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Article
June 1942

REVIEW OF UROLOGIC SURGERY

Author Affiliations

LOS ANGELES; SAN FRANCISCO; MEXICO, MEXICO; SEATTLE; NEW YORK; ROCHESTER, MINN.; BERNE, SWITZERLAND; CHICAGO

Arch Surg. 1942;44(6):1126-1174. doi:10.1001/archsurg.1942.01210240165014
Abstract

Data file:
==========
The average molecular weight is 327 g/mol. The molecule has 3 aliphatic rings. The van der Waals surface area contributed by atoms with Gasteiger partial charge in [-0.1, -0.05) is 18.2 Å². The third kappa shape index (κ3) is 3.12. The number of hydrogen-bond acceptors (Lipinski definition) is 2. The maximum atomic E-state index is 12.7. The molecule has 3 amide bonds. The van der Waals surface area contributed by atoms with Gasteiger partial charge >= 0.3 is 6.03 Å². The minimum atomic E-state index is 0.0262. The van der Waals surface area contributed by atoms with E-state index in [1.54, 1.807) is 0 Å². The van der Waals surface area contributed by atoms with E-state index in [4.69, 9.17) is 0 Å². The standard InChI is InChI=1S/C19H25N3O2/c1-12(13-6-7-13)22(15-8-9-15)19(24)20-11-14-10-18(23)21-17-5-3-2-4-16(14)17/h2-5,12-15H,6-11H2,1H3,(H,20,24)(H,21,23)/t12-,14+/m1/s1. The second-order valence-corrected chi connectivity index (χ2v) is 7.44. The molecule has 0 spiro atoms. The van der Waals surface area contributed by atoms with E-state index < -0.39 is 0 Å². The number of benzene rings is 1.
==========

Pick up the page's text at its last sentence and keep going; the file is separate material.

Anomalies.  —Dees1 states that developmental anomaly of the kidney or the ureter is of clinical importance and that it occurred among 9.6 per cent of 1,410 consecutive patients for whom pyelograms had been made.Renal anomaly accounts for much more than 9.6 per cent of diseases of the upper part of the urinary tract.Symptoms of anomaly of the upper part of the urinary tract usually begin when the patients are between the ages of puberty and 35 years.Of 135 patients who had renal anomaly, the anomaly was the definite cause of symptoms among 100; it was asymptomatic among 25 and was a questionable cause of symptoms among 10.Infection was present in 50 per cent of the patients who had renal anomaly; calculus was present in 20 per cent and obstruction in 43.5 per cent.The chief complaint of 62.2 per cent of the patients was

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